Will the Minister tell us now, first, why there was such a delay in bringing forward the Drought Bill and, secondly, why there was such a delay before the regional water authorities implemented action following that legislation? Will he publish for the benefit of the House details of how the water companies in fact coped? Finally, will he comment on the National Water Council's handling of the drought and its latest proposals for yet a third year of substantial increases in water charges?

Mr. Howell

I think that the hon. Gentleman raised all the questions about the timing of the Drought Act when the Bill was before the House in August. I therefore do not think that there would be any advantage in replaying that match now.

Most of the 150 orders made under the Drought Act were confirmed within a matter of three or four days. I think that the general feeling of the House, as the Bill contained such Draconian measures, was that the House would not have passed those measures had the emergency not been seen to justify such exceptional legislation.

Several Hon. Membersrose

Mr. Speaker

I will allow one more question from each side on this.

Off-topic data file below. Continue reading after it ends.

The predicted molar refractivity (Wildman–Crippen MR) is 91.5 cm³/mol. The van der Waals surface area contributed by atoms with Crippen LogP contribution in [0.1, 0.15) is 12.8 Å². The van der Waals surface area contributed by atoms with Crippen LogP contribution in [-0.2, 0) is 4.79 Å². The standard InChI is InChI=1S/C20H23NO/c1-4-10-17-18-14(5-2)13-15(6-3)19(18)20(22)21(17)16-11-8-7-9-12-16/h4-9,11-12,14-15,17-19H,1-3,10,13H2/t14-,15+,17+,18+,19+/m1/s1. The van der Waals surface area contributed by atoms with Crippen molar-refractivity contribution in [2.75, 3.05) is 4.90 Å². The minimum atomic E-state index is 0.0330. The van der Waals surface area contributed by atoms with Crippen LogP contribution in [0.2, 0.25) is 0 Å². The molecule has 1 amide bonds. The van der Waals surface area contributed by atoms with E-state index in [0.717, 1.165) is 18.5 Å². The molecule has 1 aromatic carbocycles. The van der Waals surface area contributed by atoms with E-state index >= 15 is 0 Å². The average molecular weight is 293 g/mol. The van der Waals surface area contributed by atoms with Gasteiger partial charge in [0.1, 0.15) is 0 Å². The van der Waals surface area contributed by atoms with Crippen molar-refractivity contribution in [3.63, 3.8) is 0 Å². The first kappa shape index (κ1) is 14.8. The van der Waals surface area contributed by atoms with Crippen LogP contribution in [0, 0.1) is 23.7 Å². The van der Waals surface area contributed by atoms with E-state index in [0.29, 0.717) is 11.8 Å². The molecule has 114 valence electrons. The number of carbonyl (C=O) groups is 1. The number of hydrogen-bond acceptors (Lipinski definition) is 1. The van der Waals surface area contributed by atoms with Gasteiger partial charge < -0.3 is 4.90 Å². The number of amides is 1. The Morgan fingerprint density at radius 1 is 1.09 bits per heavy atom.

Mr. Noble

May I turn my right hon. Friend's attention to the long-term planning which he mentioned in his statement? Is he aware that the foremost outdoor participant sport is angling? In any long-term planning, particularly related to water linkages between systems, will he consider the effect on migratory fish and consult angling interests to ensure that these are not damaged?

Mr. Ho well

The needs of 3½ million anglers are ever present in my mind. I certainly give my hon. Friend that undertaking. We are constantly in touch with the National Water Council and would certainly seek its advice on any matters arising from long-term reorganisation of water supplies.

Mr. Rost

Would the Minister now please blow his whistle again before we are all drowned?

Mr. Howell

The hon. Gentleman's comment, like much of the laughter earlier in my statement, fails to appreciate that at the moment we are in fact having slightly under average rainfall for November. Fortunately, we had double the amount of rainfall in September and October, which got us out of the difficulty. But I am bound to say that if we had a cold winter after Christmas and then a dry summer we should need all the economies for which I have asked in my statement.

Mr. loan Evans

On a point of order, Mr. Speaker. In view of the fact that the drought had a serious effect on Welsh constituencies where many people had their supplies cut off for 13 hours, would you allow a question from a Welsh Member?

Mr. Speaker

Order. I should declare my own interest. The water supply was cut in my own constituency. However, I have drawn those questions to a close now.

Mr. Bidwell

On a point of order, Mr. Speaker. Your not calling me has put me in serious difficulties. Am I to advise my constituents to stop praying for rain?

Mr. Speaker

If the hon. Gentleman will see me privately, I will advise him.